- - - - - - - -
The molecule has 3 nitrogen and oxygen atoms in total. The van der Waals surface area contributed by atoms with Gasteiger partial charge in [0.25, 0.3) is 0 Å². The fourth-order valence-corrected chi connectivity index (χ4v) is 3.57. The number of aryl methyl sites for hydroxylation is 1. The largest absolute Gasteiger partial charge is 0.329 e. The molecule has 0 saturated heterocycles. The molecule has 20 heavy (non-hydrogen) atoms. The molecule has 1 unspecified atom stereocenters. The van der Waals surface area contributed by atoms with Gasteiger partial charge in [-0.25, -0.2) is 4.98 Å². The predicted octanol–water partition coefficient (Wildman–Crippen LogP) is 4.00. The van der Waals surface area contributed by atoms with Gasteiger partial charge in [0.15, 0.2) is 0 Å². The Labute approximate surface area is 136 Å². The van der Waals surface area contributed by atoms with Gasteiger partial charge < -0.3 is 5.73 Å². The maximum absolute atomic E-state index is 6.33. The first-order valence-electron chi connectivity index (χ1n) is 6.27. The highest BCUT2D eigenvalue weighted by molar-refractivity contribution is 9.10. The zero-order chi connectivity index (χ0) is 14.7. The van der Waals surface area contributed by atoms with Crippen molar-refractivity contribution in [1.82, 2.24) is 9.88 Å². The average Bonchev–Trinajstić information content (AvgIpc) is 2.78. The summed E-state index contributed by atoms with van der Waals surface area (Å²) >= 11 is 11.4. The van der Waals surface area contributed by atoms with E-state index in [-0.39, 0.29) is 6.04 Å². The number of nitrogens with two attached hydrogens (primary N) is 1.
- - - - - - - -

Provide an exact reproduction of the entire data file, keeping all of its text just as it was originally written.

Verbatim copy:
The molecule has 3 nitrogen and oxygen atoms in total. The van der Waals surface area contributed by atoms with Gasteiger partial charge in [0.25, 0.3) is 0 Å². The fourth-order valence-corrected chi connectivity index (χ4v) is 3.57. The number of aryl methyl sites for hydroxylation is 1. The largest absolute Gasteiger partial charge is 0.329 e. The molecule has 0 saturated heterocycles. The molecule has 20 heavy (non-hydrogen) atoms. The molecule has 1 unspecified atom stereocenters. The van der Waals surface area contributed by atoms with Gasteiger partial charge in [-0.25, -0.2) is 4.98 Å². The predicted octanol–water partition coefficient (Wildman–Crippen LogP) is 4.00. The van der Waals surface area contributed by atoms with Gasteiger partial charge in [0.15, 0.2) is 0 Å². The Labute approximate surface area is 136 Å². The van der Waals surface area contributed by atoms with Gasteiger partial charge < -0.3 is 5.73 Å². The maximum absolute atomic E-state index is 6.33. The first-order valence-electron chi connectivity index (χ1n) is 6.27. The highest BCUT2D eigenvalue weighted by molar-refractivity contribution is 9.10. The zero-order chi connectivity index (χ0) is 14.7. The van der Waals surface area contributed by atoms with Crippen molar-refractivity contribution in [1.82, 2.24) is 9.88 Å². The average Bonchev–Trinajstić information content (AvgIpc) is 2.78. The summed E-state index contributed by atoms with van der Waals surface area (Å²) >= 11 is 11.4. The van der Waals surface area contributed by atoms with E-state index in [-0.39, 0.29) is 6.04 Å². The number of nitrogens with two attached hydrogens (primary N) is 1.